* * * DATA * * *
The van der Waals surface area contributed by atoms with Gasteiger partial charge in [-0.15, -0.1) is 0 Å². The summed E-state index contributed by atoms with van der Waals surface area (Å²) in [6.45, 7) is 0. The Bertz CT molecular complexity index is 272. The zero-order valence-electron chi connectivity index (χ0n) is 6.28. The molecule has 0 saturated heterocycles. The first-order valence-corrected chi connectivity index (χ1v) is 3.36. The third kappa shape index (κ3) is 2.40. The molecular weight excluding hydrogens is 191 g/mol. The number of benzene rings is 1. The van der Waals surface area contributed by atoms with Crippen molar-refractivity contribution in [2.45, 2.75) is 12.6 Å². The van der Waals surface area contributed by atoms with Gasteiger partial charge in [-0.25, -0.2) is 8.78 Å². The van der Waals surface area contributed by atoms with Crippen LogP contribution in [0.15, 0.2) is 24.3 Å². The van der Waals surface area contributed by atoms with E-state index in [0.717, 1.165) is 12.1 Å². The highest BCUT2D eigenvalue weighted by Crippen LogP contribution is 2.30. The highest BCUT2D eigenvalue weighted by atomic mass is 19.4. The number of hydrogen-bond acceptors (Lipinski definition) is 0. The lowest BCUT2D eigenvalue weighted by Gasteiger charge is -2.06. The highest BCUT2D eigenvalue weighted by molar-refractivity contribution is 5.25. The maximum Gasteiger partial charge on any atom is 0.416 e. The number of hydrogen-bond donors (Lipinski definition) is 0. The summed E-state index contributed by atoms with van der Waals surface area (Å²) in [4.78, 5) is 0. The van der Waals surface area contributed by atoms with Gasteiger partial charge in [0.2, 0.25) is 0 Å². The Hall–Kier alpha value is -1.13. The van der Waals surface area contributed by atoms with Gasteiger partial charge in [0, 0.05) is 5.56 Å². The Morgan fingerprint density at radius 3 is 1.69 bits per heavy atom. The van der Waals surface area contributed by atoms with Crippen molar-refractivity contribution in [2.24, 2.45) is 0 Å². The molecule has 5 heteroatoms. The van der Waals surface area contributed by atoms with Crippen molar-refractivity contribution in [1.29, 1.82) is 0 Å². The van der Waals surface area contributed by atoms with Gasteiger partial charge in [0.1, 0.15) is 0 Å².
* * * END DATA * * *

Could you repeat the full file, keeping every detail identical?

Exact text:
The van der Waals surface area contributed by atoms with Gasteiger partial charge in [-0.15, -0.1) is 0 Å². The summed E-state index contributed by atoms with van der Waals surface area (Å²) in [6.45, 7) is 0. The Bertz CT molecular complexity index is 272. The zero-order valence-electron chi connectivity index (χ0n) is 6.28. The molecule has 0 saturated heterocycles. The first-order valence-corrected chi connectivity index (χ1v) is 3.36. The third kappa shape index (κ3) is 2.40. The molecular weight excluding hydrogens is 191 g/mol. The number of benzene rings is 1. The van der Waals surface area contributed by atoms with Crippen molar-refractivity contribution in [2.45, 2.75) is 12.6 Å². The van der Waals surface area contributed by atoms with Gasteiger partial charge in [-0.25, -0.2) is 8.78 Å². The van der Waals surface area contributed by atoms with Crippen LogP contribution in [0.15, 0.2) is 24.3 Å². The van der Waals surface area contributed by atoms with E-state index in [0.717, 1.165) is 12.1 Å². The highest BCUT2D eigenvalue weighted by Crippen LogP contribution is 2.30. The highest BCUT2D eigenvalue weighted by atomic mass is 19.4. The number of hydrogen-bond acceptors (Lipinski definition) is 0. The lowest BCUT2D eigenvalue weighted by Gasteiger charge is -2.06. The highest BCUT2D eigenvalue weighted by molar-refractivity contribution is 5.25. The maximum Gasteiger partial charge on any atom is 0.416 e. The number of hydrogen-bond donors (Lipinski definition) is 0. The summed E-state index contributed by atoms with van der Waals surface area (Å²) in [4.78, 5) is 0. The van der Waals surface area contributed by atoms with Gasteiger partial charge in [0.2, 0.25) is 0 Å². The Hall–Kier alpha value is -1.13. The van der Waals surface area contributed by atoms with Gasteiger partial charge in [0, 0.05) is 5.56 Å². The Morgan fingerprint density at radius 3 is 1.69 bits per heavy atom. The van der Waals surface area contributed by atoms with Crippen molar-refractivity contribution in [2.24, 2.45) is 0 Å². The molecule has 5 heteroatoms. The van der Waals surface area contributed by atoms with Crippen molar-refractivity contribution in [1.29, 1.82) is 0 Å². The van der Waals surface area contributed by atoms with Gasteiger partial charge in [0.1, 0.15) is 0 Å².